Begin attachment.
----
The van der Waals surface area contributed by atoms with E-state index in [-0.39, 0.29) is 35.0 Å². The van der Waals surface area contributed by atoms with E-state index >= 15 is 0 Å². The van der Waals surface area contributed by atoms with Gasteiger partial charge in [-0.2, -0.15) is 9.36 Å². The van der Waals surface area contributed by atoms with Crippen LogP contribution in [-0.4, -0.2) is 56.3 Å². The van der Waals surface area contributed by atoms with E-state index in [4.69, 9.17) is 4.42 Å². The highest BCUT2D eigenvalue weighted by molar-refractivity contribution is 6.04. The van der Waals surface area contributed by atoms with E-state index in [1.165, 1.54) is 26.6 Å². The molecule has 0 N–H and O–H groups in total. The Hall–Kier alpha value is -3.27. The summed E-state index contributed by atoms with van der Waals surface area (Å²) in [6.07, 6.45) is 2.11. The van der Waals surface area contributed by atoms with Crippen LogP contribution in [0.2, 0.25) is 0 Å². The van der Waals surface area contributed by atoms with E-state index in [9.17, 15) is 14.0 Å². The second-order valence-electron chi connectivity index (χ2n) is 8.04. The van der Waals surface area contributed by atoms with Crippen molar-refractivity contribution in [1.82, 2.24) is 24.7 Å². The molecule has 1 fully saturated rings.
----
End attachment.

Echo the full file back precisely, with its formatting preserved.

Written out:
The van der Waals surface area contributed by atoms with E-state index in [-0.39, 0.29) is 35.0 Å². The van der Waals surface area contributed by atoms with E-state index >= 15 is 0 Å². The van der Waals surface area contributed by atoms with Gasteiger partial charge in [-0.2, -0.15) is 9.36 Å². The van der Waals surface area contributed by atoms with Crippen LogP contribution in [-0.4, -0.2) is 56.3 Å². The van der Waals surface area contributed by atoms with E-state index in [4.69, 9.17) is 4.42 Å². The highest BCUT2D eigenvalue weighted by molar-refractivity contribution is 6.04. The van der Waals surface area contributed by atoms with E-state index in [1.165, 1.54) is 26.6 Å². The molecule has 0 N–H and O–H groups in total. The Hall–Kier alpha value is -3.27. The summed E-state index contributed by atoms with van der Waals surface area (Å²) in [6.07, 6.45) is 2.11. The van der Waals surface area contributed by atoms with Crippen LogP contribution in [0.2, 0.25) is 0 Å². The van der Waals surface area contributed by atoms with E-state index in [9.17, 15) is 14.0 Å². The second-order valence-electron chi connectivity index (χ2n) is 8.04. The van der Waals surface area contributed by atoms with Crippen molar-refractivity contribution in [1.82, 2.24) is 24.7 Å². The molecule has 1 fully saturated rings.